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Work location: Jersey City, New Jersey, US
Major: Computer Information Systems (but previously Liberal Arts and Finance)
University: Baruch College, City University of New York
Favorite breakfast food: Overnight oats or eggs
Top travel destination: Spain and Japan
Languages spoken: English and Turkish
Favorite ice cream flavor: Strawberry and pistachio
Favorite coffee beverage: The classic old cold brew
Favorite book: The Missing README by Chris Riccomini and Dmitriy Ryaboy (recommended for all the new engineers out there!)
Favorite hobby: Cooking and hiking
Job in a nutshell: I’m a full stack developer working on a web application that serves product owners and users across the firm
Software Engineer, Global Technology
It took Ece Batmaz a while to find her path. In college, she changed majors three times—including a stint in finance—before choosing computer information systems. At first glance, CIS didn't seem a likely choice—at school, she only took two programming classes.
All of that makes her current career a little surprising: Not only does Ece work for a major international bank, but she's also a programmer! The key to her ultimate path was Tech Connect, a JPMorgan Chase program that hires people with different backgrounds and experiences to join the company. Participants go through a Java training course and then start their technology career at the firm. The idea behind the program is to bring fresh perspectives and ideas into the tech world, which means people with no programming experience are just what the program is looking for.
After finishing the Tech Connect bootcamp, Ece joined a team that has supported her growth for the past two years. She continues learning front end and back end processes for the applications, and is taking on some project and people management tasks as well. Today, with new experiences and opportunities constantly coming her way, she has no plans to leave.
What convinced you to choose JPMorgan Chase?
It was really the people. I had already applied to JPMorgan Chase, but hadn't heard back. At the Grace Hopper Celebration for women in technology, I walked up to the JPMorgan Chase booth and connected so well with every single person.
Everyone was super down to earth, welcoming and easy to talk to, and I had a moment of "Wow! These people are really inviting!" They invited me to happy hour and I got to talk with a lot of people, from engineers to senior leaders, and it just felt really good. Afterward, there was no question of going after something else.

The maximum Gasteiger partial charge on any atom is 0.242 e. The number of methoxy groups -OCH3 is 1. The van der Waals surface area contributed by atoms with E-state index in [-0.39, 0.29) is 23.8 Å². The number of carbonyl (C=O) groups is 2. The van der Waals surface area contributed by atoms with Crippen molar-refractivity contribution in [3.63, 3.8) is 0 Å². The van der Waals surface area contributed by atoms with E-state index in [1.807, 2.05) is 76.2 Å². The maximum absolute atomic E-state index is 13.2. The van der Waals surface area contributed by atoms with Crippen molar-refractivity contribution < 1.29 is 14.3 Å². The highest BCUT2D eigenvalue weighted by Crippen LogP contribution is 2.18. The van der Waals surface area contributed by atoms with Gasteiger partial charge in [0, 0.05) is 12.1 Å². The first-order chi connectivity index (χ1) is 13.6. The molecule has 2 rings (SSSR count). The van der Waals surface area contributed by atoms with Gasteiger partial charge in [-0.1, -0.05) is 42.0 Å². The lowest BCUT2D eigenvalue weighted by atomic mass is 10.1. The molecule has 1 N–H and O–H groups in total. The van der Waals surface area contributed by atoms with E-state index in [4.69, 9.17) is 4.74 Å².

When you came to work at JPMorgan Chase, what was your first impression?
It was my first year out of college and I was a little bit intimidated. I was having meetings with team members, executive directors, and managing directors, and it took me a while to get past that. But when we finally met in person, I got the impression that they were human beings, and it made the connection so much better. You feel their energy in the way they talk to you and the effort they make to understand you.
What is your favorite thing about interacting with your managers, co-workers or team?
It's liberating to be able to get to a trusting place with your management where you can say "this is what I want to be working on," and having your manager support you. So my favorite part is being fully myself.
The Software Engineering Program culture is extremely open. You could literally come and ask any question and you'll be connected with someone who can give you some direction. If you have any concerns, or you're interested in new technology or mobility, there's someone to talk to. I met a woman in UX Design, and she's moved with JPMorgan Chase to different countries three or four times. That was one thing that really stood out for me. I'm repeatedly surprised by the openness and how welcoming people are. Like me, my manager doesn't come from a tech background, but if you run into him, you'd think he was a tech whiz or something. He has a way of figuring out every bug and getting past the problems we run into. He's undefeatable. That always surprises me. I keep wondering when we're going to run into an issue that he can't figure out. He encourages me to keep going.
What do you think would surprise people about your job at JPMorgan Chase?
I'm not coding all day long! Although people assume that. There's a lot that goes into being a software engineer. Primarily validating things and making sure it's in a great state to actually go live in market. I don't code 9-5; I do a lot of other things.
What is one challenge you faced at work that really helped you grow?
We didn't have a product owner for a couple of months, and as an engineering team we were in charge of doing design, and considering exactly what users want. That gave me the opportunity to be on the product side, to really understand the business value of the features we're trying to roll out, and how that affects the users.
When you're coding, especially as a new engineer, it takes a while to understand the exact problem statement your product is trying to resolve. Once you get into the vision of the product, that's a whole different story. Not only are we now solving the problem, but we're asking what can we do better.
If you could talk to your younger self about their job search—and, especially, about going to work at JPMorgan Chase—what advice would you give?
I'd tell myself to just go for it. Believe in yourself. Often times we are held back by uncertainty or our fears. You won't overcome the "what if's" until you make things happen.